As long as there is no collective effort by all employers to keep salary down around the world (which there isn't), you shouldn't need to negotiate a contract level with the union.

    For example, if you are a trader and you think Goldman Sachs in New York is not paying you enough. You can go work for a hedge fund or another bank or in the Treasury department or a bank in Europe or a bank in Asia. Nobody can shut you out.
    Thirdly unions in Australia can and do achieve economies for members when it comes to financial services, insurance and superannuation etc.
    that maybe so, but if they bargain for more than what their employers can realistically afford, then their companies will go under, because they become uncompetitive vs companies without unions. That's what happened to the big 3 here in North America. You notice how all the major corporations are resisting against unions?
    Finally there are "militant" unions in Australia (for example in the building industry) and unionism outside the public sector over here is in decline largely due to higher education levels, low unemployment and easier job mobility. In any event few if any members of the public service sector unions have radical or “left wing" agendas - that bird flew the coup in Australia decades ago. I am also reminded of a maxim an Industrial Relations Lawyer once told me "industries tend to get the unions they deserve".

    P.S. I am not a union official and my view of unions in predicated on my view of them as "service providers" not as organisations for social or political change.
    in my opinion, if you have enough skill in capitalistic world, you have no need for unions. If you think one company is paying too little, just jump ship. Unions kill competitiveness.

    Leave a comment:


  • gunnut
    replied
    Originally posted by crooks View Post
    How so? All workers work for a wage, and should be entitled to negotiate their contracts collectively if they wish, it's their choice, not yours or mine.
    The problem is they directly exert a tremendous amount of influence on the entity that they negotiate with. UAW does not elect the members on the board of GM. Government employees unions contribute to, and influence their membership to elect those who are sympathetic to them, to the political office that affect and sometimes negotiate directly with them. That's conflict of interest.

    Originally posted by crooks View Post
    No, it means the government is the employer, that's the only difference, and that doesn't change the premise that workers are entitled to negotiate collectively if they choose to.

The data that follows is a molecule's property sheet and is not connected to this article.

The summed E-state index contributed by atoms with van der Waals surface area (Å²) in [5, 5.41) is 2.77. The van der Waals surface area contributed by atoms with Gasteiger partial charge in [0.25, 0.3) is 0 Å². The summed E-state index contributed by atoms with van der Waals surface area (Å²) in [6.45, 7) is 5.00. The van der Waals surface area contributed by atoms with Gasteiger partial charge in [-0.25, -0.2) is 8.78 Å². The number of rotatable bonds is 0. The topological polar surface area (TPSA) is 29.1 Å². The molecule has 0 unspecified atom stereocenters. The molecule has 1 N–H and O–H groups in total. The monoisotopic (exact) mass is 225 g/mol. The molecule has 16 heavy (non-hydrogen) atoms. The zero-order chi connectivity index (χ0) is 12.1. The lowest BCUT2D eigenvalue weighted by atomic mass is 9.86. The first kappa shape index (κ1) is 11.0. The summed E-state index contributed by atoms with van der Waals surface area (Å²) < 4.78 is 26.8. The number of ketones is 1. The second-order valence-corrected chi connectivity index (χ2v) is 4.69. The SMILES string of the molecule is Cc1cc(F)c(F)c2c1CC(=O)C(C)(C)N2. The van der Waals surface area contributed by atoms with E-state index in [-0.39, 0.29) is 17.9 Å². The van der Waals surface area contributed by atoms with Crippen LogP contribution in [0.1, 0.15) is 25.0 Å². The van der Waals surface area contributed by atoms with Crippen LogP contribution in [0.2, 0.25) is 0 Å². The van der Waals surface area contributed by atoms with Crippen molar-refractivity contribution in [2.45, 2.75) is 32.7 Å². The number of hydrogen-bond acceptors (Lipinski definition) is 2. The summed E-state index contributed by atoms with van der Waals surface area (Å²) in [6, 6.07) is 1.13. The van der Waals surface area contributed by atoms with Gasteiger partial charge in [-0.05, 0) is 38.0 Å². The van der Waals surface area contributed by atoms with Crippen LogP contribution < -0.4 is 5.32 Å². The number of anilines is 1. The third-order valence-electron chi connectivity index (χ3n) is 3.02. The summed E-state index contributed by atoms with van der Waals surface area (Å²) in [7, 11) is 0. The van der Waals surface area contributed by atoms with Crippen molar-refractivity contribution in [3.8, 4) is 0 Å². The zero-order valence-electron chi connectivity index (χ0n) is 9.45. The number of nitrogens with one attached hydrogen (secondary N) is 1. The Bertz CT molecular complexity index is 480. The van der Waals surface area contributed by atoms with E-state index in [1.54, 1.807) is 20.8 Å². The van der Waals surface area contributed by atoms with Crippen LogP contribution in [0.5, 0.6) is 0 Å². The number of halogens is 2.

The government is meant to negotiate on behalf of the public in such talks, but a tax-payer forum on value for money in the public services is actually a pretty neat idea, though on the last part I must say I didn't have you down as a Teabagger.
    You missed my point. Please re-read my previous paragraph, and probably my previous posts in this thread.

    Government employee unions DIRECTLY influence those with whom they negotiate contracts.

    I would like to have a say in my boss's continued employment the next time I ask for a raise. Does that seem fair?

    Originally posted by crooks View Post
    Corporations can and do form collective organisations and interest groups, check out your local Chamber of Commerce or a website like IBEC for example (IBEC - Irish business and employers confederation).

    There's nothing wrong with this, industrial relations is a two-way street, and Business deserves a voice too, they have a right to assembly, same as unions, and indeed negotiations sometimes go better for everyone if such groups are present.
    They cannot set an industry standard price on the goods and services they offer. At least not legally. That's called "price fixing" and is explicitly illegal here. Airlines don't get together and set a standard air fare on a round trip ticket from LA to NY. Labors get together and set a standard wage on government paper shuffling.

    Originally posted by crooks View Post
    Corporations also withhold services and fix prices, quite regularly, partially because of weakened regulation laws Unions faught against and Business opined in favour of.